Biography and Achievements of Booker T. Washington
Booker T. Washington was an African-American who was notable for being a presidential advisor, an educator, an author and a founding father of the Tuskegee University. He also worked as a spokesperson for the African community in the U.S. during 1895-1915 .
Booker T. Washington’s Birth and Slavery Roots
Booker Taliaferro was brought into the world on 5th April 1856. Unlike your birth story, Booker T’s birth was tied to slavery, right from day one. Growing up in Virginia, Taliaferro’s dad was an unknown irresponsible American who left Booker’s mother (Jane) to singly raise up the little hero. On his mum’s side, she worked on James Burroughs’s plantation as a cook. Taliaferro’s early days became more challenging when his mum remarried a fellow slave.
The Booker family lived in a horrible shelter which was in fact, a log cabin with a bare floor. It also served as their kitchen.
Another dark side of his birth story occurred between 1861 and 1865; the American Civil War separated his parents. Booker T’s step dad run away to West Virginia. He was however lucky, when his parents later reunited in 1865, after the Civil War. His mum’s 3 children were set free by the Union Army, under the leadership of President Abraham Lincoln.
Education and Early Life
Booker Taliaferro had a burning desire to read books when he was young. While he always loved to go to school to read and write, it was unlawful to do so when he was a slave. Booker T’s stepfather (also a slave) engaged him to mine salt when they were at West Virginia. Taliaferro added “Washington” as his third name; from his step father, Washington Ferguson.
In 1872, Booker T. later attended a black college in Virginia; the Hampton Institute. Before he was admitted by the institute, Booker T was given a cleaning job. An odd job for the poor guy. He had no money – Booker T. struggled to survive, often begging from friends. The headmaster of the school,General Armstrong, spotted Booker T’s hard work and offered him a scholarship which was financed by a Native American.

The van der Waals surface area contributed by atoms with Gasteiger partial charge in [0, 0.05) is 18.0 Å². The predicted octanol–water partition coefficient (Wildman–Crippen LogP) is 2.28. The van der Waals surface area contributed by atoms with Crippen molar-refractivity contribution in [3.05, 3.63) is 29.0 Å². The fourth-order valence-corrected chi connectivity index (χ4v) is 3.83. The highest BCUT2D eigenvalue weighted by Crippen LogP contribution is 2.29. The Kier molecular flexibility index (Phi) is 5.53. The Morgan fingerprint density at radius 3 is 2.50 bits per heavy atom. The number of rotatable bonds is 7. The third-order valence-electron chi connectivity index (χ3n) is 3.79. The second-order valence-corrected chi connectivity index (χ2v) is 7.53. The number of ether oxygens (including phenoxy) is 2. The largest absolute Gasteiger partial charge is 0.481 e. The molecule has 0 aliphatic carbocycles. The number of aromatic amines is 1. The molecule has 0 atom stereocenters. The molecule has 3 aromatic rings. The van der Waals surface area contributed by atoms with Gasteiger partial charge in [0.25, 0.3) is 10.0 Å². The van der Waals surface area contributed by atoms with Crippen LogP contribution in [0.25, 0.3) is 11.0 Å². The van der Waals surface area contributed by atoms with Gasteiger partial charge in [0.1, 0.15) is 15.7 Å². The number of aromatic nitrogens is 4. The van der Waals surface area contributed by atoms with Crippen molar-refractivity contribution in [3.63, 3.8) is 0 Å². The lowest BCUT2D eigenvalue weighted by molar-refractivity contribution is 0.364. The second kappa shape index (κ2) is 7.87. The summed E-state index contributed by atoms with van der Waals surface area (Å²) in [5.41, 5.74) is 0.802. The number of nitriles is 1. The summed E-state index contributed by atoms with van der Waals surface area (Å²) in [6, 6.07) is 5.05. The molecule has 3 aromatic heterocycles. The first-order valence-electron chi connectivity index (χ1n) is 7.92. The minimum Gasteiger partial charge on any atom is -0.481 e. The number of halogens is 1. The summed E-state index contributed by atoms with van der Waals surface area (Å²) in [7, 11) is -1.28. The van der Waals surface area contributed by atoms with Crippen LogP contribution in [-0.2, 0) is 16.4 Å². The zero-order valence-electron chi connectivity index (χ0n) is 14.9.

The Hampton Institute had a culture of instilling manual skills in its students. Booker T. studied brick laying and other subjects. When he completed school with high grades, he worked as a teacher for 2 years. Booker T. later studied at the Wayland Seminary, Washington. There, Taliaferro disagreed with his colleagues’ classical mentality about education. He held the view that education should be done in a manner that produces the most benefit on the lives of the have-nots in the society. His expertise and passion for imparting empowering knowledge earned him an appointment at his alma mater, the Hampton Institute in 1879.
Founder of Tuskegee Institute
Having experienced slavery for a period close to 9 years, Booker also tasted a fair share of racial abuse towards black citizens of the U.S. at the time. He was extremely fortunate to have gotten an opportunity to attend school, an opportunity that few of his fellow black Americans hardly encountered.